In the rare circumstance that there is any public scandal related to your business then absolutely anybody has the ability to anonymously vilify and slander you online. People tend to be more confrontational on the internet because they can hide behind their computer monitors.
Overall, a strong internet presence tends to be a positive thing and with a little bit of attention, it can provide a lot of extra benefits and income for your business.
Shorter Working Day Debate  

There are many articles online regarding a trend in Sweden to shorten the standard working day. The results have been somewhat ambiguous with some substantial benefits and also some substantial problems emerging as a result of this. Initially, the concept was introduced in an attempt to increase productivity and to improve the general quality of life by making people happier. The idea is that if people are in a better mood, they will get more done in a shorter amount of time.
Some companies have claimed that staying focussed on one particular task for eight hours is a difficult task, and that by shortening the time that their staff have to endure their concentration they have increased their productivity as well as reducing staff turnover and improving the happiness of the employees. An app developer - Filimundus, has reduced the working hours but also reduced meetings and distractions to allow their staff to concentrate more without interruption and has reported an increase in productivity because of this. The CEO also stated that staff had a greater control over their private lives with the additional time to spend doing what they enjoyed.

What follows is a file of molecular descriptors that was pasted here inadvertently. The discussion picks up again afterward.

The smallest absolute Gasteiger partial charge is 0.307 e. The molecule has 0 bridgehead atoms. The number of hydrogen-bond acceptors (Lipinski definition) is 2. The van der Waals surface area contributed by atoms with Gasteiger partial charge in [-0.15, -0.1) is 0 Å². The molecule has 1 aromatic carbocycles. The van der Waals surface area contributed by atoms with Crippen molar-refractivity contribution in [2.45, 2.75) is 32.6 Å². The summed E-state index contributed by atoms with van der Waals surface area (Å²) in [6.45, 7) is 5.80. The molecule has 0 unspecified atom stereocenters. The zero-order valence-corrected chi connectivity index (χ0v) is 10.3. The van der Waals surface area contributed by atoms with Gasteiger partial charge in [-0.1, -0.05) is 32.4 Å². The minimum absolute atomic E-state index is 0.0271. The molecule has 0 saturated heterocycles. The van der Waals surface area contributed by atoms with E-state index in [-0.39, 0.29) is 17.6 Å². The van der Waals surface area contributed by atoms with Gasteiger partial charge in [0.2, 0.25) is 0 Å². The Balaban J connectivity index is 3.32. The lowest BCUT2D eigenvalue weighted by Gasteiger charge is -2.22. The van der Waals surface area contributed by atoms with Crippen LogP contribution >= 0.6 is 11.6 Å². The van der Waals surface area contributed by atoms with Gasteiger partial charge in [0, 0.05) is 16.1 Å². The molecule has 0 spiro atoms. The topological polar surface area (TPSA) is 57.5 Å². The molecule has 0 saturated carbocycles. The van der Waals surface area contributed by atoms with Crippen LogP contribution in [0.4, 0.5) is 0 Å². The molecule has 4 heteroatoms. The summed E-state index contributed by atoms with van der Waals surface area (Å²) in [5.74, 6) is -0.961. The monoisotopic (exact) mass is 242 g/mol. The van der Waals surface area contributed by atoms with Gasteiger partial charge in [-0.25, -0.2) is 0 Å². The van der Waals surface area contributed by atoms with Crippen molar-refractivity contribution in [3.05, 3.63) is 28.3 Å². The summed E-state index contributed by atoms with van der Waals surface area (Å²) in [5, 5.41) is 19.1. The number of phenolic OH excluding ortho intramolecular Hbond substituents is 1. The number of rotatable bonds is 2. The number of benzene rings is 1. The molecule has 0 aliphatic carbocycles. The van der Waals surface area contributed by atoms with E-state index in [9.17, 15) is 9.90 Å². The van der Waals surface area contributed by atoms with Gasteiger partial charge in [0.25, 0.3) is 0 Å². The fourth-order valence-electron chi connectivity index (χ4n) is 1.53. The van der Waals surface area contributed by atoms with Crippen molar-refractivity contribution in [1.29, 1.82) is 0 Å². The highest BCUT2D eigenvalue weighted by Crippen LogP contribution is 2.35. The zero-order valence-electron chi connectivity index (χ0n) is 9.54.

Some experts also claim that by shortening working hours it will improve staff health and, with a long term perspective, will make working until retirement age an easier task to accomplish as employees, particularly in labour intensive professions, would be less fatigued and maintain more energy for a longer time. These people argue that shorter working days creates a more sustainable labour market.